Open Doors by Learning a Language, Alumni Tell Their Stories

One way students can open doors is by learning a world language.
Open Doors by Learning a Language, Alumni Tell Their Stories

The University of Scranton prides itself on the metaphorical doors it is able to open for its students through education. One such way students can open even more doors is by learning a world language. For many alumni of the University’s Department of World Languages and Cultures, their lives were forever changed after obtaining a major, minor or concentration in another language.

“Learning a language while at Scranton had a profound impact on the opportunities I’ve since had in the workforce,” said Linda Neilan, a former secondary education and Spanish double major.

After graduating in 1994, Neilan decided to pursue service full time through the Jesuit Volunteer Corps. Because of her Spanish studies at Scranton, she had enough skills to qualify for and obtain her top volunteer choice: a non-profit law firm in Los Angeles.

Neilan has since built up quite a resume: teaching Spanish at a Jesuit high school, obtaining her law degree, representing all kinds of workers in New York City and serving as a foreign service officer in Brazil and Mexico.

Many of the alumni of the Department of World Languages and Cultures have seen changes in their personal life after learning another language. Michael Canaris, Ph.D. graduated from The University of Scranton in 2002 as a philosophy and theology double major. While at Scranton, Canaris also obtained a concentration in Italian studies. He described his experience in the University’s language classes, especially those with Dr. Picchietti, as transformative.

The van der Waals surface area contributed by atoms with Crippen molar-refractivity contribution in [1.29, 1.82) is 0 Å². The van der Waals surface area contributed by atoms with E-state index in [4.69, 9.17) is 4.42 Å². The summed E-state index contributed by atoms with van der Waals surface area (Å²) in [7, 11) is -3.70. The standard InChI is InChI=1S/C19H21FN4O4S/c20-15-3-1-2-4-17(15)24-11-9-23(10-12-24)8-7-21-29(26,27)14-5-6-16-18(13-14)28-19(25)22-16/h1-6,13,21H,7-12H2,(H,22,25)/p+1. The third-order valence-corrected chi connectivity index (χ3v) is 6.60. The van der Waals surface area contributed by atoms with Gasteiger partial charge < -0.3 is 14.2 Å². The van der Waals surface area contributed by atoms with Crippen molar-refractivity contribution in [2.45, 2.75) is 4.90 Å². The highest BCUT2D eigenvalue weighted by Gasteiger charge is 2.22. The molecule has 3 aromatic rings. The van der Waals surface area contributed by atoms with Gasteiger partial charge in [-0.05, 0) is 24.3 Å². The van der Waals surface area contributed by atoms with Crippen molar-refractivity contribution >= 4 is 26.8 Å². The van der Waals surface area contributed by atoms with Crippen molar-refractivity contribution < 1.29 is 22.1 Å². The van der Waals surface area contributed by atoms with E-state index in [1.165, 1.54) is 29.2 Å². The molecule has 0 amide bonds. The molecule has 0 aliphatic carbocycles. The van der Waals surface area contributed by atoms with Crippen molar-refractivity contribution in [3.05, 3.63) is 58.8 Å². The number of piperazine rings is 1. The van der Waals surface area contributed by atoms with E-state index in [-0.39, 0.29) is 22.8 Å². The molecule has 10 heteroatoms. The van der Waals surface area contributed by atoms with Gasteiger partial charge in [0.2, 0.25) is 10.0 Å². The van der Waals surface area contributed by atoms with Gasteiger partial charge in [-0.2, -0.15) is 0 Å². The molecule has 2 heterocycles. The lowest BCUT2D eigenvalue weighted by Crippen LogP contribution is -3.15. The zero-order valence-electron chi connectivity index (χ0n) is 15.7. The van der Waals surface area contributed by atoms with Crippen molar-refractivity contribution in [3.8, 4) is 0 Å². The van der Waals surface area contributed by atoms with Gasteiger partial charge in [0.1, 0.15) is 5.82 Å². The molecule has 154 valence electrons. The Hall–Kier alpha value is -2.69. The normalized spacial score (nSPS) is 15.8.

“Dr. Picchietti really inspired me to not only learn the language but really immerse myself in the culture and history and food and art of Italy,” Canaris said. “This has taken on a really personal dimension to me.”

Canaris currently works at Loyola University in Chicago, coordinating summer graduate programs in Rome. While his Italian skills have served him well in his profession, they have also impacted Michael’s personal life as well. Because of his Italian skills, Canaris lived in Europe for a period of time during which he met his wife, Valeria. In fact, Canaris ended up proposing to Valeria at the Apostolic Palace at Castel Gandolfo on American Thanksgiving. When the couple later rejoined friends and colleagues for an event celebrating the holiday for American ex-pats, Canaris's friend made a toast.

“He toasted Valeria and me in three languages that night, so everyone in the room could understand in Spanish, Italian and English,” Canaris said. “It was such a wonderful experience of living in a global church, in a global academy as an academic and that lived experience of celebrating such a wonderful milestone moment in my life in these various languages and these various cultures.”

Elena Habersky, who graduated from the University in 2013 as an international studies major and theology, philosophy and Arabic triple minor, also had many professional and personal opportunities open for her by learning another language. Habersky loves being able to travel. She always takes the time to learn basic phrases (e.g. thank you, how much) in the mother language of the country she’s traveling to.

“I’ve found that people really appreciate the effort,” Habersky said.

After graduating from the University, Habersky obtained a Fulbright in Jordan. One of the main reasons she was placed in Jordan was because of the Arabic skills she developed as a Scranton student. Habersky is now a researcher at the American University in Cairo. One of her main research projects centers on refugee entitlements in Egypt.

With the world being so connected today, Habersky finds that learning another language is a valuable skillset that everyone should study at some point in their academic careers.

“I feel it should be a requirement for students, if not all Americans,” Habersky said. “It is also important to have some sort of international experience before you graduate. It really helps you grow as a global citizen.”

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